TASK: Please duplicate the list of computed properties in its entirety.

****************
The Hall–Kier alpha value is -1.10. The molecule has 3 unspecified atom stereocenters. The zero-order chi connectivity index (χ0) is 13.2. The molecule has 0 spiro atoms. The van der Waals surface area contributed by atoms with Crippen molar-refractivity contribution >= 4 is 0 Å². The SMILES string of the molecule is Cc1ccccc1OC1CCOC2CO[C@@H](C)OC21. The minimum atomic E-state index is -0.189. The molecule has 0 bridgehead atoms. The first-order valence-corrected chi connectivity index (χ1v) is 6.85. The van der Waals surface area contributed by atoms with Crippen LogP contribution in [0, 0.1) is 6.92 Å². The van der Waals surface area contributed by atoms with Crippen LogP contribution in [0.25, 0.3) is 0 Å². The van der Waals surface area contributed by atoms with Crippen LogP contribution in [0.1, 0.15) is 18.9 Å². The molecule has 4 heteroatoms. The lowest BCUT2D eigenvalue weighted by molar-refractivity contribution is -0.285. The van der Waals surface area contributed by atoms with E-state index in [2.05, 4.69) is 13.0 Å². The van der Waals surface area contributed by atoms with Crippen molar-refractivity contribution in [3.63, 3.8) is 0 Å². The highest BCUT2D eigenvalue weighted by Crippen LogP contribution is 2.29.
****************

The Hall–Kier alpha value is -1.10. The molecule has 3 unspecified atom stereocenters. The zero-order chi connectivity index (χ0) is 13.2. The molecule has 0 spiro atoms. The van der Waals surface area contributed by atoms with Crippen molar-refractivity contribution >= 4 is 0 Å². The SMILES string of the molecule is Cc1ccccc1OC1CCOC2CO[C@@H](C)OC21. The minimum atomic E-state index is -0.189. The molecule has 0 bridgehead atoms. The first-order valence-corrected chi connectivity index (χ1v) is 6.85. The van der Waals surface area contributed by atoms with Crippen LogP contribution in [0, 0.1) is 6.92 Å². The van der Waals surface area contributed by atoms with Crippen LogP contribution in [0.25, 0.3) is 0 Å². The van der Waals surface area contributed by atoms with Crippen LogP contribution in [0.1, 0.15) is 18.9 Å². The molecule has 4 heteroatoms. The lowest BCUT2D eigenvalue weighted by molar-refractivity contribution is -0.285. The van der Waals surface area contributed by atoms with E-state index in [2.05, 4.69) is 13.0 Å². The van der Waals surface area contributed by atoms with Crippen molar-refractivity contribution in [3.63, 3.8) is 0 Å². The highest BCUT2D eigenvalue weighted by Crippen LogP contribution is 2.29.